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calling expat yanks: anyone applied for a consular report of birth abroad?

(34 Posts)
MissTea4Me Fri 29-Jun-07 14:50:18

I am filling out the application for a consular report of birth abroad and U.S. passport for my dd, born here (in the U.K.) 6 months ago. The consular report requires the dates of my physical presence in the States when I lived there, and seems to require details of every period out of the country, whether for vacations, study or whatever. I have not lived in the U.S. for 13 years and cannot possibly remember the exact dates when I travelled abroad-- and I do not have my old passport to check.

What I want to know is:

Do I really have to try and detail every trip I took out of the U.S. when I lived there?

If so, can I guestimate the dates?

If I get it wrong or forget a trip, is it going to come back and bite me in the ass?

Thanks in advance to anyone who can help; I tried emailing the consulate in Edinburgh but got a long-winded auto-reply that basically said, do not hold your breath for a reply.

SofiaAmes Fri 29-Jun-07 15:01:56

It's been awhile but I seem to remember being stymied by that one too. I had been in and out probably a hundred times over the years. But I seem to remember that they were more interested in when I was "living" in the usa, not when i had gone in and out for short stays elsewhere.
You can call the consulate and with some perserverance get a real person on the phone. I think I left that one blank and when I went to the consulate, got them to help me fill it in in person. I don't think it's going to be a problem if you get it wrong, but I suspect they won't tell yo that.

SofiaAmes Fri 29-Jun-07 15:03:21

By the way, make sure you keep the birth certificate when you get will need it to apply for a new passport everytime you renew your child's passport and you will need it to get into public schools if you go back to the usa.

MissTea4Me Fri 29-Jun-07 15:12:25

Thanks Sofia, I've been tearing my hair out here trying to remember that far back. Even having my old passports wouldn't help, I don't think, because some places, like Italy, barely looked at it, let alone stamped it... though I imagine they're a little more rigorous these days.

SofiaAmes Fri 29-Jun-07 17:12:19

Yes, I traveled outside the usa several times a year pretty much since I was born. I was posed with a similar question when I applied for my National Insurance number in England. The lady wanted to know how many times I had visted England in my whole life....!!!! I would guess that was close to a hundred. So I just sort of flipped through my passport and put down all the dates that were stamped in there (not so many since I also hold an Italian passport and generally enter the UK on that).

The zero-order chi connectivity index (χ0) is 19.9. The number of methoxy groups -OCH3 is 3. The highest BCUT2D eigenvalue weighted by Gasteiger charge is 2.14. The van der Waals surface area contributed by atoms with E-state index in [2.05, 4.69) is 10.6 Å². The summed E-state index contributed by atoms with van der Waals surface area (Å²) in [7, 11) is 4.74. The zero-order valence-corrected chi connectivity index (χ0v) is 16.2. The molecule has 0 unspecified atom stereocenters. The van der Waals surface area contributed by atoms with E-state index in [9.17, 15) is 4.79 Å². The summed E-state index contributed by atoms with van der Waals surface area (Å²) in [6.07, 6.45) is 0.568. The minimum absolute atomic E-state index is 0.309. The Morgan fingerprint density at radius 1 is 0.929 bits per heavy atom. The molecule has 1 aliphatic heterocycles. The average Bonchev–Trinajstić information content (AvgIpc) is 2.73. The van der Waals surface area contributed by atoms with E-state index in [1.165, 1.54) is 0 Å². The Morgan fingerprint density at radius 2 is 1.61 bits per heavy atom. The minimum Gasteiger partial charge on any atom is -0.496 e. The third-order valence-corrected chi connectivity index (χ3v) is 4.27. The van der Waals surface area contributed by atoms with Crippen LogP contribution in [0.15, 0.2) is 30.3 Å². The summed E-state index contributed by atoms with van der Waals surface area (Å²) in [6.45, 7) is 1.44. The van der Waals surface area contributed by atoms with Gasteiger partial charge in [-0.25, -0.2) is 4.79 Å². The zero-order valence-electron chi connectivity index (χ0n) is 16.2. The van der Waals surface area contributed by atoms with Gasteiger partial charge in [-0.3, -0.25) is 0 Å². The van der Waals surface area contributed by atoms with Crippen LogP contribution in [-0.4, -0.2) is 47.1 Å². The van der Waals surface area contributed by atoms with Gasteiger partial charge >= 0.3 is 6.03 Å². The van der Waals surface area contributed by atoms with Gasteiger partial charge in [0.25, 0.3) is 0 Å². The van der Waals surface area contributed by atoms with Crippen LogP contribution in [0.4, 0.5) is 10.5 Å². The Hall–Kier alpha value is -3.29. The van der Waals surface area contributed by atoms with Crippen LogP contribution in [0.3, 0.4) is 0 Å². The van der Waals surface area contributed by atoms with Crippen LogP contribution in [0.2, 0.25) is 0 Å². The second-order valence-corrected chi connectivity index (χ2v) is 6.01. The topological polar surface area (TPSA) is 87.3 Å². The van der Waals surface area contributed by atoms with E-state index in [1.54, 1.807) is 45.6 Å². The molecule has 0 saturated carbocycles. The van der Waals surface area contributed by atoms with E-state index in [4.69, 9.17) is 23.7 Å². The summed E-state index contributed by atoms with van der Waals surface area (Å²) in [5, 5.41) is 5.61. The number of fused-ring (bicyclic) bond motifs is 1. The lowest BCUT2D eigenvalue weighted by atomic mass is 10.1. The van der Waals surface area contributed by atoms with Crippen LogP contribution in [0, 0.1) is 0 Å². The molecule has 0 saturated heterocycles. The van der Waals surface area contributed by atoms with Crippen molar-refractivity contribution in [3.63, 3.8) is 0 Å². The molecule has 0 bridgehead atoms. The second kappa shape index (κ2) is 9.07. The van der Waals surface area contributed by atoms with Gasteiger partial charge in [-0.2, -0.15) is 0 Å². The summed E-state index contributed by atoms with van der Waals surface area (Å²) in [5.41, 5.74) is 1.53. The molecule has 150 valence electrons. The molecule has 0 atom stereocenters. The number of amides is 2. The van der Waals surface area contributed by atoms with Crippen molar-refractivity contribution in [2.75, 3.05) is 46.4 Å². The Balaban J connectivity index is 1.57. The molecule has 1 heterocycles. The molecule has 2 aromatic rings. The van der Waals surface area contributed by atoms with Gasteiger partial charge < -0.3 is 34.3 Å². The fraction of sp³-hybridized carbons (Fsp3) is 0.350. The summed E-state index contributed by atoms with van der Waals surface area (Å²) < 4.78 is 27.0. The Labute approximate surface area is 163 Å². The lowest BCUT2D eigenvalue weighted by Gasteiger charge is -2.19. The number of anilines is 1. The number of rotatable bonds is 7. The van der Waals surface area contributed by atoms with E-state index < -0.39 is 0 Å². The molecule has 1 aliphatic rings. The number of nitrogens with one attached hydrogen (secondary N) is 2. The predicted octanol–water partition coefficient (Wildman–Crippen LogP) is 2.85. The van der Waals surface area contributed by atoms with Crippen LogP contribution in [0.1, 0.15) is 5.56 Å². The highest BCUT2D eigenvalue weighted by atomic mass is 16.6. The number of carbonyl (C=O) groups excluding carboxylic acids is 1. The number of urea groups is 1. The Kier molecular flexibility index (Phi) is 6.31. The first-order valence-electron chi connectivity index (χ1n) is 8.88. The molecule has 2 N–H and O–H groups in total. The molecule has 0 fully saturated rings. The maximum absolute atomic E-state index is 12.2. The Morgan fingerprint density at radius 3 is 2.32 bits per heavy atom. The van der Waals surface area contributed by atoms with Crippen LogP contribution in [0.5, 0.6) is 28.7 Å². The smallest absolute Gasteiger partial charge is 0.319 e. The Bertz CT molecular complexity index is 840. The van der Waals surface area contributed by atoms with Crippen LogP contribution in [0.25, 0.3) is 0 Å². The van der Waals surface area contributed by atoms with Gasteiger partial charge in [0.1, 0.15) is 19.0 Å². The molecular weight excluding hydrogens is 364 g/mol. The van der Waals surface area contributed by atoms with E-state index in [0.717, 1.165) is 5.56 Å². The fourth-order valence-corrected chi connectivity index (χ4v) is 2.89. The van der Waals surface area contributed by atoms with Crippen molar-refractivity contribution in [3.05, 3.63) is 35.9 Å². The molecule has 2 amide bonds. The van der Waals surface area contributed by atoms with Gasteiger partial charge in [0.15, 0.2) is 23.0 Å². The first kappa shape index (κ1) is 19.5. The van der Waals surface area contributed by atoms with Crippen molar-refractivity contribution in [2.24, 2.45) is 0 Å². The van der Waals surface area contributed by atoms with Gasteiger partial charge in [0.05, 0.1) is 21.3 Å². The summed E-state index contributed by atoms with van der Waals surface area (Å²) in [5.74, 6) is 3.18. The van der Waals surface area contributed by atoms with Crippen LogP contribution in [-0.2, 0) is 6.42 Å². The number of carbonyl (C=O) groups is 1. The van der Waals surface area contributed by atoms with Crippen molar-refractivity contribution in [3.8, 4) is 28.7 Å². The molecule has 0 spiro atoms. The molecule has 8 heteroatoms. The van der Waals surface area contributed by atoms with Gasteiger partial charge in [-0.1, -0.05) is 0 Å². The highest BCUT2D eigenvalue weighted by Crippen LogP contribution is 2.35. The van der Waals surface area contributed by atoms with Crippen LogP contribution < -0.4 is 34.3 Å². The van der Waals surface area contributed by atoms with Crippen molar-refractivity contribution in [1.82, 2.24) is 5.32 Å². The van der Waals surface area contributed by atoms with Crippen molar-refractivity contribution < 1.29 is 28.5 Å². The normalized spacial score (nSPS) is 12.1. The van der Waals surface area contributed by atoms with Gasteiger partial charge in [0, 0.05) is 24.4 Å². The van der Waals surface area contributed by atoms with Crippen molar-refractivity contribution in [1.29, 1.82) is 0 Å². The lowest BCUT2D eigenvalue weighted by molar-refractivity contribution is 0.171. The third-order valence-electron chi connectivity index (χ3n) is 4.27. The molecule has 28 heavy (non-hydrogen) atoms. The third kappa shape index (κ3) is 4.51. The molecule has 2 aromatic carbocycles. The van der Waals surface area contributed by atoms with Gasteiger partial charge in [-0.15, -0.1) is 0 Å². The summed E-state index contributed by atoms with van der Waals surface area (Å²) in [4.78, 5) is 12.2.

USAUKMum Fri 29-Jun-07 17:45:32

I've got one with both my DC. And as SofiaAmes said it is more about when you lived. Though I had only travelled outside the US 2 times, so was easy to remember

You won't need the birth certificate for renewing a the DC's passport, the old passport will do -- as long as you have the old passport. When they are under 13 you have to have a special parental consent form. What this boiled down to is my DH having to take the day off work (even though he is the Brit) to come to the Embassy too.

It is better now with the appt system. Last time down, I got DS passport, birth certificate and SS card and we were there only 45 min.

Now DS & my passport are in sync. But DD is currently 2 yrs out. So will have to renew her early to get her on the same "schedule". Lucky their UK passports aren't as difficult

SofiaAmes Fri 29-Jun-07 17:56:27

I think it depends where you are. I renewed my ds' passport 2 years ago in the USA and they required his birth certificate even though I had the old passport.

USAUKMum Fri 29-Jun-07 18:13:29

I meant if you renew here in Britian.

MissTea4Me Fri 29-Jun-07 23:30:01

Well I'm going to the States this summer, would all this be easier to do there? Or would it throw up awkward questions as to how dd got into the U.S.? (She has a U.K. passport already, looks like she'll be travelling on it this summer as I don't rate my chances of getting this all sorted before then.)

SofiaAmes Sat 30-Jun-07 16:20:33

Misstea4me. You must absolutely get her passport done before you come to the USA. Americans are allowed to have dual passports, but they are very very strict about using your US passport when you come to the states. If you don't you will almost certainly have some trouble getting a US passport. Not to say that you won't get it, but I have seen them really give a lot of trouble to people who didn't use their US passport traveling in and out of the USA. And that applies to children as well.